Louis Horst, a teacher and mentor to hundreds of dancers and other performing artists, once said, "Everyone is born with genius, but most of us only keep it for a few seconds." That may seem like a factious remark, but think about those who do keep it all their lives. Genius lives among us all the time, whether we are fortunate enough to know it or not.

Carole Claps, who has lived all her life in this area, is yet another one of those who have kept it. She is a Renaissance person, which in truth most geniuses are. She has spent most of her life in theater in one aspect or another, with a special gift for comedy. She is a talented writer, having been senior arts and entertainment editor and supplements editor for the Brooks Newspapers. Her corporate experience in writing, marketing and communications was at the highest level, and she's a terrific fundraising consultant.

The Darien Arts Council, to whom she gives as much of her time as she can, benefits from her talent and expertise in many ways. Yet, with all that, the light of her love affair with theater, and especially musical theater, shines through everything she does.

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Most recently, she returned to performing at Stamford's Curtain Call, in "A Merry Mulberry Street Musical," in which she created the role of Concetta Morello, and the title role in "Hello, Dolly." And that's only recently. She has done more than a dozen roles in musicals, and straight drama, as singer, actress and dancer. Her stage directing credits include "The Music Man," "South Pacific," "La Cage aux Folles, "Follies," "The Most Happy Fella, and "Man of La Mancha" -- need we go on?

She holds a degree in English from Sacred Heart University, and was elected to Alpha Sigma Lambda, a national honorary society.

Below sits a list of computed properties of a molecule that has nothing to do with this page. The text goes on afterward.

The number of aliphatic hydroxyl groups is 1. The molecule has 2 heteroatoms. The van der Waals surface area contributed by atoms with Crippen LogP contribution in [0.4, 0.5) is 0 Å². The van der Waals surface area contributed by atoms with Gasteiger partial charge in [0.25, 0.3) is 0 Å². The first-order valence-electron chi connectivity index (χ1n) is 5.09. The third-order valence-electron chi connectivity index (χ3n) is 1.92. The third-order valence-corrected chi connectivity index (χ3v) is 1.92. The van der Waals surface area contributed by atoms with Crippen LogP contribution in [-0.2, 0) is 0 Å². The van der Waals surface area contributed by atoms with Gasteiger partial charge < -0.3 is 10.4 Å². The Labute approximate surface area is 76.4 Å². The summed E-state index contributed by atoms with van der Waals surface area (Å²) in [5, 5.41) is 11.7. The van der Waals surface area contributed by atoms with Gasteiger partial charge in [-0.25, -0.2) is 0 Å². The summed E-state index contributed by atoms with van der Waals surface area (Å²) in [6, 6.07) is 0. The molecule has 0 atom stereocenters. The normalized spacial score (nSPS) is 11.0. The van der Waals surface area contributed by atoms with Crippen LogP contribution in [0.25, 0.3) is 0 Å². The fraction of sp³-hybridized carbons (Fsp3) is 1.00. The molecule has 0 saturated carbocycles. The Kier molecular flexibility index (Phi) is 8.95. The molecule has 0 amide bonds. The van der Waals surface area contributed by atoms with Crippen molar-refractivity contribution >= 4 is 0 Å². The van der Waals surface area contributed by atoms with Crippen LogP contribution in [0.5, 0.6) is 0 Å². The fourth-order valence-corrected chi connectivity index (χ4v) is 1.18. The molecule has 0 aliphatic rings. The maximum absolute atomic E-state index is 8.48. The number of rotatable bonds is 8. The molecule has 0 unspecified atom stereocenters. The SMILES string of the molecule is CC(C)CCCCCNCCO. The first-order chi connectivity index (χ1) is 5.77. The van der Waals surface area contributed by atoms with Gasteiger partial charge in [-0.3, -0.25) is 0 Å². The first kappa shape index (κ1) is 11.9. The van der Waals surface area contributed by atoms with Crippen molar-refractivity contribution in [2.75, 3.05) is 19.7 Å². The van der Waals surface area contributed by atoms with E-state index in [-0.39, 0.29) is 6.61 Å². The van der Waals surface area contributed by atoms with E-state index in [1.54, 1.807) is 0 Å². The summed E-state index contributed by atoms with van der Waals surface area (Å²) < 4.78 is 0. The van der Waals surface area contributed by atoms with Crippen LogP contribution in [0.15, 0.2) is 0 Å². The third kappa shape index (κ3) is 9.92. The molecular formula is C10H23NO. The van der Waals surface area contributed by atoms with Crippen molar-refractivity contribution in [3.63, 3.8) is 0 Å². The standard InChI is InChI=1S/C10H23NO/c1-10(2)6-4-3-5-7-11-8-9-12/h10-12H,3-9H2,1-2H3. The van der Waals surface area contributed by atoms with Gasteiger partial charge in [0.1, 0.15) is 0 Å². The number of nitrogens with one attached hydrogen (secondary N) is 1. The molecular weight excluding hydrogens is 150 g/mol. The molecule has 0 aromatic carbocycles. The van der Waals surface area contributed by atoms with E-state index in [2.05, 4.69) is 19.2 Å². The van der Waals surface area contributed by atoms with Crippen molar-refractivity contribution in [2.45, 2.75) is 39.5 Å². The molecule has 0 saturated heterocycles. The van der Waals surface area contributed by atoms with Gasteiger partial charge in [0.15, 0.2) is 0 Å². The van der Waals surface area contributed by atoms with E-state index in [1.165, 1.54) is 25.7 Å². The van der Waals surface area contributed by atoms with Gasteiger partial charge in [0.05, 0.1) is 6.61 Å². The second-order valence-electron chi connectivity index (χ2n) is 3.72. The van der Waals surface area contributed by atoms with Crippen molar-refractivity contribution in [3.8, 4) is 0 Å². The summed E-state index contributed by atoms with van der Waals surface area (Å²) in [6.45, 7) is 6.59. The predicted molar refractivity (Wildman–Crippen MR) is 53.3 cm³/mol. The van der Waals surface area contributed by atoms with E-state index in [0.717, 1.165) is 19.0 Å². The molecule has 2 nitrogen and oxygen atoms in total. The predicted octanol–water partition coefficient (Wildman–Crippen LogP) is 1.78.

Talking with Claps is fun. In fact, you can get a little dizzy. She is witty, and has no hesitation about relating some of her truly funny experiences.

For instance, she once was one of 10 candidates in a final competition to be the face of "Miss No-Cal" (remember No-Cal soda?) and had to travel to New York, which was great, except that her conservative parents sent her in with two of her aunts for protection. Carole's comment was, "the trials of growing up Italian!"

She tells of once going to the wrong audition, expecting to sing and tap dance for "George M," but was allowed to sing anyhow, even though she had been given the wrong date. Even though the condescending accompanist (and they can be) made her want to run right off the stage, she had prepared "Give My Regards to Broadway," and sang it, and how. Three cheers for her.

She also once considered going to an audition to be a Playboy bunny. She got as far as Grand Central, thought about the outfit with that big white bunny tail, (and probably those ears) turned around and took the next train home. There was a high level of hilarity during our conversation.

Claps's talent, effervescence and zeal for her profession and her life in general is contagious if you're around her for more than five minutes. There's very little she can't do and hasn't done, and she knows there's more to come. As a director, she is methodical, thorough, exacting and very tough. As a performer, she projects her joy and enthusiasm onto the audience from the moment she walks on the stage. She has light, and inspiration within that spills out onto the audience when she performs, and when she directs, she gives that same inspiration to her cast members. It just can't be helped, it's catching!

Malcolm Gladwell pointed out in "The Outlers," that the seeds of genius are sown with a lavish hand, but like anything alive, cannot grow in a barren, unnurturing world. So, Carole has yet another asset, and that is her supportive, loving and ebullient family, which includes not just a group, but a crowd, of friends and colleagues. She returns all of that love and support by lavishly giving back of her many talents (her genius) to all of us.